This morning on NPR they aired a comment by an Army physician, "The Army has a system in place which required questions be asked, but no action be taken." He was told people he'd seen PTSD in were "faking it" to go home or get out of the Army. In my opinion, this is because there is a conflict of interest between the goals of the Army, to train people to fight and keep fighting no matter what, and the health of individuals.
The questions are asked about PTSD symptoms so the Army can say they want to prevent or are preventing PTSD, but the fact that there is no requirement for action means that the service member can't trust that if he or she speaks up, help will follow. "Betrayal of what's right," as Jonathan Shay, MD, called it in Achilles in Vietnam, is one of the significant contributors to PTSD. It makes a mockery of the sacrifices of soldiers.
At the International Society for Traumatic Stress Studies conference a couple of years ago, I saw a presentation by doctors from Walter Reed who were dealing with the PTSD ward. One young, rich, stupid, innocent-of-the-realities-of-war MD told us they were diagnosing personality disorders because some of these guys had been in trouble as adolescents, so it couldn’t have been the war…
This of course is utter bullsomething. The fact that they may have been in trouble before the war may mean they had childhood PTSD, and PTSD gets retriggered by further trauma, but they were functioning well enough to get into the military and go to war, and that means their problems are related to their service. The conflict of interest is that, if they have personality disorders, it is a pre-existing condition and they get bad discharges and no VA benefits. This is wrong. Even a personality disorder can be made worse by war.
There is also a conflict of interest in the VA. Limited resources means that there is pressure not to find PTSD. I know several MD’s who no longer do psychiatric exams for the VA because they were pressured not to find PTSD and could not honestly keep working there when their diagnoses were ignored by the compensation officers.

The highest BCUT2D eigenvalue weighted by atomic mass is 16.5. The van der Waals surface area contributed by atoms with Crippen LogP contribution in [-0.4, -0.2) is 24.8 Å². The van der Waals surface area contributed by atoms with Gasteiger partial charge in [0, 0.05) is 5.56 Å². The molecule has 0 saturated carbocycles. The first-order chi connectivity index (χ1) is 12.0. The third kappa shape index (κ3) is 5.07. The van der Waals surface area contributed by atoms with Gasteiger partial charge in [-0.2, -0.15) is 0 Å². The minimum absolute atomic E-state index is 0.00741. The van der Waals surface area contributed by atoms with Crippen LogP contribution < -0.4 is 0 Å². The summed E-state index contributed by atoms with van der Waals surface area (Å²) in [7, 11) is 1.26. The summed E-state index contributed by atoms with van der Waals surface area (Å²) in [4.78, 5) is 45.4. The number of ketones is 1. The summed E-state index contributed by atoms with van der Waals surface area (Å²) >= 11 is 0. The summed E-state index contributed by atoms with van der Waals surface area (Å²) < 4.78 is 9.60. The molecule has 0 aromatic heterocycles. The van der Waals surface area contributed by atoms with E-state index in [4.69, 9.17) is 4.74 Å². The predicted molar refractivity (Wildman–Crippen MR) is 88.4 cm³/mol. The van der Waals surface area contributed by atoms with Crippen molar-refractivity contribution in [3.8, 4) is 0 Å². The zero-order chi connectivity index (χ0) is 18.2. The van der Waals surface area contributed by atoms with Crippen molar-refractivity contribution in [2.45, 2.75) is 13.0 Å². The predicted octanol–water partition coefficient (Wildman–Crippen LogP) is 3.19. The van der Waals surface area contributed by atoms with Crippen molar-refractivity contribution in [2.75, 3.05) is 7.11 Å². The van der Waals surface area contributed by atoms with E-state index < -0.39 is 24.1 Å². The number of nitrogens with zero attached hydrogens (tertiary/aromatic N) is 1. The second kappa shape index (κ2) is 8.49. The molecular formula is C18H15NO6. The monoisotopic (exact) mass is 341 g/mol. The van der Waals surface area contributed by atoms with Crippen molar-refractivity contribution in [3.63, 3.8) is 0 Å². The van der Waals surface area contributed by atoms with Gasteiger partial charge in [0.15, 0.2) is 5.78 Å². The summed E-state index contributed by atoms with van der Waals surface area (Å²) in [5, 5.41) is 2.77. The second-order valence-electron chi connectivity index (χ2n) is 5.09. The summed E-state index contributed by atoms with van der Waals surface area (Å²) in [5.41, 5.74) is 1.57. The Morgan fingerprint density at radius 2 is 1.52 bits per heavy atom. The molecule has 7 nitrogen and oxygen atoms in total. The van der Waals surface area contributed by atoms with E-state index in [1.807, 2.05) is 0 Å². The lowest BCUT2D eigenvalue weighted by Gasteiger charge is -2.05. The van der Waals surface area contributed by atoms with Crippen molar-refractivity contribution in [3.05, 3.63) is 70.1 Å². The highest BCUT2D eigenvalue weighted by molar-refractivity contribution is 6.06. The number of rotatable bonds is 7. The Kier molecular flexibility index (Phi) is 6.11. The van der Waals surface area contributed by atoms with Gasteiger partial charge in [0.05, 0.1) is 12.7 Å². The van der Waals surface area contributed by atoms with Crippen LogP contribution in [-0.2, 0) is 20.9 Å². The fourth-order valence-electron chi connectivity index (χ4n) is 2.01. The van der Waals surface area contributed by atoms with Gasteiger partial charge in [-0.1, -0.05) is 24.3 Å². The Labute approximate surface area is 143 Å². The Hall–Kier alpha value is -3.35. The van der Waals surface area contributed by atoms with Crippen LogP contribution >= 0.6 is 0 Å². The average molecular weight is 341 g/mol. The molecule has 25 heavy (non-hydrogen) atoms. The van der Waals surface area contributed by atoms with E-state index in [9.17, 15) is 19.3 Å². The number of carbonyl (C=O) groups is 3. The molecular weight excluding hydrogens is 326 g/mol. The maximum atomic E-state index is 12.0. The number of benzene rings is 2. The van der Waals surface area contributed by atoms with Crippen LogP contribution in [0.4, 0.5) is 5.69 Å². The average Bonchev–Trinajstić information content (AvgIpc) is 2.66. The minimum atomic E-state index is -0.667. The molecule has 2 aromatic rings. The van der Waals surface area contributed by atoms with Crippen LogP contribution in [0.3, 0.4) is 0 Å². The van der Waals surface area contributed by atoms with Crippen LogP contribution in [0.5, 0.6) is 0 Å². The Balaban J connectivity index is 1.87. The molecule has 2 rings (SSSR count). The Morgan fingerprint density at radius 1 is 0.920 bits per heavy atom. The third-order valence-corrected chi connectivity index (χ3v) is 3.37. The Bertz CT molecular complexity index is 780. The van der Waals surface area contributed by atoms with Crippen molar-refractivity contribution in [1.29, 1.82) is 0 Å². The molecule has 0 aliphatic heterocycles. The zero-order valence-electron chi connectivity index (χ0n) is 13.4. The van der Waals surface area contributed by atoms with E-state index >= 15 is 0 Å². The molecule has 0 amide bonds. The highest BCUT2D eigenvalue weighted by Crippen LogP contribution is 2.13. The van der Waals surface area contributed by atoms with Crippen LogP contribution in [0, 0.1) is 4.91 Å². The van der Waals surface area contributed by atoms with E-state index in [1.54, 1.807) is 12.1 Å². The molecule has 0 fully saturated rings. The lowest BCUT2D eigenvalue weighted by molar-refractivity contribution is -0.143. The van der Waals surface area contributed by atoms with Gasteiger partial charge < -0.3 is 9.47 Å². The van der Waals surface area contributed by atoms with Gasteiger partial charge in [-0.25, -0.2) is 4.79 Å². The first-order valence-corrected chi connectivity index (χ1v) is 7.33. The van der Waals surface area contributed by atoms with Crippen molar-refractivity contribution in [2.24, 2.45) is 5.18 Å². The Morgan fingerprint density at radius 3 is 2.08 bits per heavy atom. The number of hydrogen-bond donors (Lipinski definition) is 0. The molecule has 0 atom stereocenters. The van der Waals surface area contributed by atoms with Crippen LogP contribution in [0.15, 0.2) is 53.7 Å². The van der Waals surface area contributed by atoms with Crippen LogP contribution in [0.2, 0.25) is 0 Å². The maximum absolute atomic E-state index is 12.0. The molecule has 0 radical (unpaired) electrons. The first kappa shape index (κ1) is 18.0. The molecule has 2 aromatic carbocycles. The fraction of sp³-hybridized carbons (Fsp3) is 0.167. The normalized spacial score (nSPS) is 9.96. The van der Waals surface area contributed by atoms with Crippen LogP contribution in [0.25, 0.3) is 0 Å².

There is also unforgivable and contemptible professional ignorance. Two recent cases at the Gainesville, FL VA: A young woman psychiatrist says to a vet, “I see you were originally diagnosed with anxiety,” The wife says “Look at the date, 1968,” and the shrink replies, “What difference does that make?” “Well, there was no such diagnosis in 1968…” Even though she is doing compensation exams at the VA, she is completely unaware of the history of PTSD, especially the fact that in 1968, the American Psychiatric Association decided with NO EVIDENCE that the diagnosis of “Gross Stress Reaction” (if you have been through a gross, i.e. big, enough stressful situation like combat or a concentration camp, it can affect you!) was discarded and replaced with “transient situational disturbance,” which meant that if any trauma affected you for more than 6 months you had a pre-existing condition, and the trauma hadn’t caused your problems. No one has ever taken responsibility for this lethal decision. The other case was a woman psychiatrist in the course of a compensation exam, saying to a veteran of Hamburger Hill, “I saw the movie. It can’t have been as bad as the movie.” This ended his ability to speak, as well as indicating an unbelievable inability on the part of the psychiatrist to think or empathize: IT IS WORSE WHEN IT’S REAL.
Then there is the lack of resources for PTSD treatment. These are part of the actual costs of war, but no one but veterans and their families want them paid.
Tomorrow I will talk more about treatment, but right now I am so mad I have to get off the computer and go calm down.